Nearly 350 Fairfax County Police officers appeared at a public hearing on the Fairfax County budget on April 10, advocating for an increase in pay.
The police filled the auditorium, leaving standing room only. Several police testified before the Board of Supervisors, advocating for pay raises and parity with other public safety departments, such as the firefighters, who are seeing an increase in pay this year.
“The consistent neglect of our department has created a large disparity within our agency and the region,” said Mike Scanlon, president of the Fairfax Fraternal Order of Police, at the hearing.
The frozen pay scale, which has been frozen the longest of any jurisdiction in the National Capital Area, Scanlon said, has made it difficult for police officers to afford living in Fairfax County.
ONLY 29 PERCENT of sworn police officers live in Fairfax County, said Joe Woloszyn, president of the Fairfax County chapter of the Virginia Division of the Southern States Police Benevolent Association, at the hearing.
Pay has also made recruiting difficult, with many potential candidates and previous Fairfax County police officers leaving for jurisdictions that offer more money.
“The lack of consistent pay parity and fair compensation has hurt morale and the ability for this department to maintain its employees,” Scanlon said.
The police academy is only able to be filled to a 46 percent capacity, Woloszyn said.
“When we got into this profession, there were no illusions that we would become rich doing it. But we did expect and we had it relayed to us that we would be taken care of. However, this has not been the case,” Woloszyn said.
The budget for the past five years has been distracting for police officers, according to Sgt. Tom Harrington, a representative of the Fairfax County Police association
Woloszyn says all Fairfax County citizens should be concerned.
“At this rate, it will become even more difficult to handle calls for service, especially for a department that is already stretched thin and has such a low officer per capita ratio. Clearly the lack of success in recruiting is a direct link to the stagnant salary and broken promises,” he said.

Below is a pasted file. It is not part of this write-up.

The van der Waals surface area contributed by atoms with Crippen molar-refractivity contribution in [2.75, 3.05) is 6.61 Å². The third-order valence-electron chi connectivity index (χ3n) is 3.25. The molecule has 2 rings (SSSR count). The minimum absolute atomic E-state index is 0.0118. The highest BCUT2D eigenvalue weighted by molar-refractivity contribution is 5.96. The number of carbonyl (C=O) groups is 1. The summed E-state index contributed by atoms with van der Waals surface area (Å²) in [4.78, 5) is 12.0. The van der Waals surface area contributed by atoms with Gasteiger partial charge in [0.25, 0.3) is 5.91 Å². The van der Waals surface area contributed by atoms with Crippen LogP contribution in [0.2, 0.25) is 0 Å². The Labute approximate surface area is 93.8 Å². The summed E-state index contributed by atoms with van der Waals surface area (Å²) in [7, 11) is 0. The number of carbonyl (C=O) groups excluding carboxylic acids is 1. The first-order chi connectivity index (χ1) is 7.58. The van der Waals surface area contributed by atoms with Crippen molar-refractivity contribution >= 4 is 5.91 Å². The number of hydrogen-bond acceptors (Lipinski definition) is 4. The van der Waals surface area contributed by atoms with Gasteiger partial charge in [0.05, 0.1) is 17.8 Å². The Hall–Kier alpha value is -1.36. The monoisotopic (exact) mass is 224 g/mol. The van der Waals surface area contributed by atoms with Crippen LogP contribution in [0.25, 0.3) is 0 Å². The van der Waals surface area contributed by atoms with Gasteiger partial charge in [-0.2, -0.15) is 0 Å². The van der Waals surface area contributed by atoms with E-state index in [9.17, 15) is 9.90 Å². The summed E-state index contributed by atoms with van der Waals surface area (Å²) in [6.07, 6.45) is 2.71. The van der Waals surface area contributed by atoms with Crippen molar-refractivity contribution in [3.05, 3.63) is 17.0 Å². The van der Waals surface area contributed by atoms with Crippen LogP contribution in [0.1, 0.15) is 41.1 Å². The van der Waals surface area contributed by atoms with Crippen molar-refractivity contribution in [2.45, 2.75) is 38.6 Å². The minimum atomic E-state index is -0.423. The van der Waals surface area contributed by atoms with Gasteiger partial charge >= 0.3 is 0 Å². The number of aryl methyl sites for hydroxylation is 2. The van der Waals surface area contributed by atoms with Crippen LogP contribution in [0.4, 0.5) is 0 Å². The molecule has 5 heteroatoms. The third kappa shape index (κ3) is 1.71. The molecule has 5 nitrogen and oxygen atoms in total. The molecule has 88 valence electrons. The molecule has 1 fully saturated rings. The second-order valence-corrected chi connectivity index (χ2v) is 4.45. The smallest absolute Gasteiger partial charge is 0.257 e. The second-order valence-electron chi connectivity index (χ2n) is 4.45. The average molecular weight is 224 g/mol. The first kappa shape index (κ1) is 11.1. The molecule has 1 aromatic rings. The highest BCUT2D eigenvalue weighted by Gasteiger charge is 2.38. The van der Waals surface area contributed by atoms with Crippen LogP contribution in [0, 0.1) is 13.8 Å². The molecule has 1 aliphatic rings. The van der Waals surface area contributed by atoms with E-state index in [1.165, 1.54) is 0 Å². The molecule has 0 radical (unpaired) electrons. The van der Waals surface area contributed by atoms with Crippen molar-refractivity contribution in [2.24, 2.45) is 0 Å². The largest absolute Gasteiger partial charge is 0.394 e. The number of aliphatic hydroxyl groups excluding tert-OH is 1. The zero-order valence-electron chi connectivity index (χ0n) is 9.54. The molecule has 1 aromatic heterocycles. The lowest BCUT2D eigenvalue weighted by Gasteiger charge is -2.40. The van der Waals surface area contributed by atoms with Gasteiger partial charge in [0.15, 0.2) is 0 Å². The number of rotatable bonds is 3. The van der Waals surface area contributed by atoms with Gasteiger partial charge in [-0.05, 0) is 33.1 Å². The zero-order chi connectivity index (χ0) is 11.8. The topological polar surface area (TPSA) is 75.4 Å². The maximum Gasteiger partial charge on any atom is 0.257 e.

THE RECENT END of the Department of Justice hiring freeze, Harrington says, will lead to a further loss of officers and potential recruits.
“I’m here to tell you, that a Fairfax County, college-educated police officer with three to six years of service and experience is going to be at the top of a recruiting campaign for any federal law enforcement agency,” Harrington said.
According to Woloszyn, about 85 percent of the police in Fairfax County have college degrees.
Sean Corcoran, president of the Fairfax County Coalition of Police, said that many officers feel a sense of betrayal due to the pay freezes.
“There are still many who want to be Fairfax County police officers and serve their community, but even their resolve is waning,” Corcoran said.
Harrington said that 15 years ago, the department had more officers who viewed their role as a police officer as a career, taking every opportunity to excel and not viewing the position as just a way to get a paycheck, but as a position that gave them a sense of pride.
“Unfortunately, the last five years has produced officers who view this department as a job, in large part due to the reality of the salary freeze,” Harrington said.
According to Woloszyn, a large number of officers are expected to leave the department in 2014.
Although the police advocates said they felt betrayed by the county, Board of Supervisors Chairman Sharon Bulova said the county is very appreciative of their service, and said she wants to work with the officers to make sure they are being properly acknowledged.
“These have not been easy years. We do appreciate you. We appreciate the work that you do. We recognize that you put your lives on the line for us, for our community,” Bulova said.